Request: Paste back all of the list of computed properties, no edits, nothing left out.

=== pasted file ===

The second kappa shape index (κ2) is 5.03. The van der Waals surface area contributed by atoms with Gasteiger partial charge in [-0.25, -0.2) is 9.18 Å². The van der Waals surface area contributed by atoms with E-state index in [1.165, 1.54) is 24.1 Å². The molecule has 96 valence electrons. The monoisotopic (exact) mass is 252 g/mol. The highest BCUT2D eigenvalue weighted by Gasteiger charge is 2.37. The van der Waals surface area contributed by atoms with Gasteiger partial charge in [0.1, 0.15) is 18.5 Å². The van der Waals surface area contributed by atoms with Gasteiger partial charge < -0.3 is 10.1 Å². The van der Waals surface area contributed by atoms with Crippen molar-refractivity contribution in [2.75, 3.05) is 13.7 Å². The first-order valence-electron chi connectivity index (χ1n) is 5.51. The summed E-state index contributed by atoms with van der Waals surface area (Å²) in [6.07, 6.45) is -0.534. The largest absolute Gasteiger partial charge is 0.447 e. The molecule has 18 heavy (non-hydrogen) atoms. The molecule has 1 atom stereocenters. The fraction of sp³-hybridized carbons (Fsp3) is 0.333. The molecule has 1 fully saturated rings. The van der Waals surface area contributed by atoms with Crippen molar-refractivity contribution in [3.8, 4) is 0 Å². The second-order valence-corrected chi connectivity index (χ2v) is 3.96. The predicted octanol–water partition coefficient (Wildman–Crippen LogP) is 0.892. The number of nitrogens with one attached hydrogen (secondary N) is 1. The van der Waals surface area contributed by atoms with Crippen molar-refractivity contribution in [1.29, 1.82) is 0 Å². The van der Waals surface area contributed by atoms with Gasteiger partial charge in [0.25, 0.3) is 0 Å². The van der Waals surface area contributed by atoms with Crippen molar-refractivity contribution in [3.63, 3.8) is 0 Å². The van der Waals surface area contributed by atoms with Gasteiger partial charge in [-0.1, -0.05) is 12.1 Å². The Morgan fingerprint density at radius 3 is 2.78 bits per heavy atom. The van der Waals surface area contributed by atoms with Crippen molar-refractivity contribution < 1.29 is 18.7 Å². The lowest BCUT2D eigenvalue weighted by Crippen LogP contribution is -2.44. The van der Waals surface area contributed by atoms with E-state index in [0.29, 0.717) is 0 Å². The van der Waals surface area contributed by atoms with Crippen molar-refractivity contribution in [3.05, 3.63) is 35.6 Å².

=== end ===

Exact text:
The second kappa shape index (κ2) is 5.03. The van der Waals surface area contributed by atoms with Gasteiger partial charge in [-0.25, -0.2) is 9.18 Å². The van der Waals surface area contributed by atoms with E-state index in [1.165, 1.54) is 24.1 Å². The molecule has 96 valence electrons. The monoisotopic (exact) mass is 252 g/mol. The highest BCUT2D eigenvalue weighted by Gasteiger charge is 2.37. The van der Waals surface area contributed by atoms with Gasteiger partial charge in [0.1, 0.15) is 18.5 Å². The van der Waals surface area contributed by atoms with Gasteiger partial charge < -0.3 is 10.1 Å². The van der Waals surface area contributed by atoms with Crippen molar-refractivity contribution in [2.75, 3.05) is 13.7 Å². The first-order valence-electron chi connectivity index (χ1n) is 5.51. The summed E-state index contributed by atoms with van der Waals surface area (Å²) in [6.07, 6.45) is -0.534. The largest absolute Gasteiger partial charge is 0.447 e. The molecule has 18 heavy (non-hydrogen) atoms. The molecule has 1 atom stereocenters. The fraction of sp³-hybridized carbons (Fsp3) is 0.333. The molecule has 1 fully saturated rings. The van der Waals surface area contributed by atoms with Crippen molar-refractivity contribution in [3.8, 4) is 0 Å². The second-order valence-corrected chi connectivity index (χ2v) is 3.96. The predicted octanol–water partition coefficient (Wildman–Crippen LogP) is 0.892. The number of nitrogens with one attached hydrogen (secondary N) is 1. The van der Waals surface area contributed by atoms with Crippen molar-refractivity contribution in [1.29, 1.82) is 0 Å². The van der Waals surface area contributed by atoms with Gasteiger partial charge in [0.25, 0.3) is 0 Å². The van der Waals surface area contributed by atoms with Crippen molar-refractivity contribution in [3.63, 3.8) is 0 Å². The van der Waals surface area contributed by atoms with Gasteiger partial charge in [-0.1, -0.05) is 12.1 Å². The Morgan fingerprint density at radius 3 is 2.78 bits per heavy atom. The van der Waals surface area contributed by atoms with Crippen molar-refractivity contribution < 1.29 is 18.7 Å². The lowest BCUT2D eigenvalue weighted by Crippen LogP contribution is -2.44. The van der Waals surface area contributed by atoms with E-state index in [0.29, 0.717) is 0 Å². The van der Waals surface area contributed by atoms with Crippen molar-refractivity contribution in [3.05, 3.63) is 35.6 Å².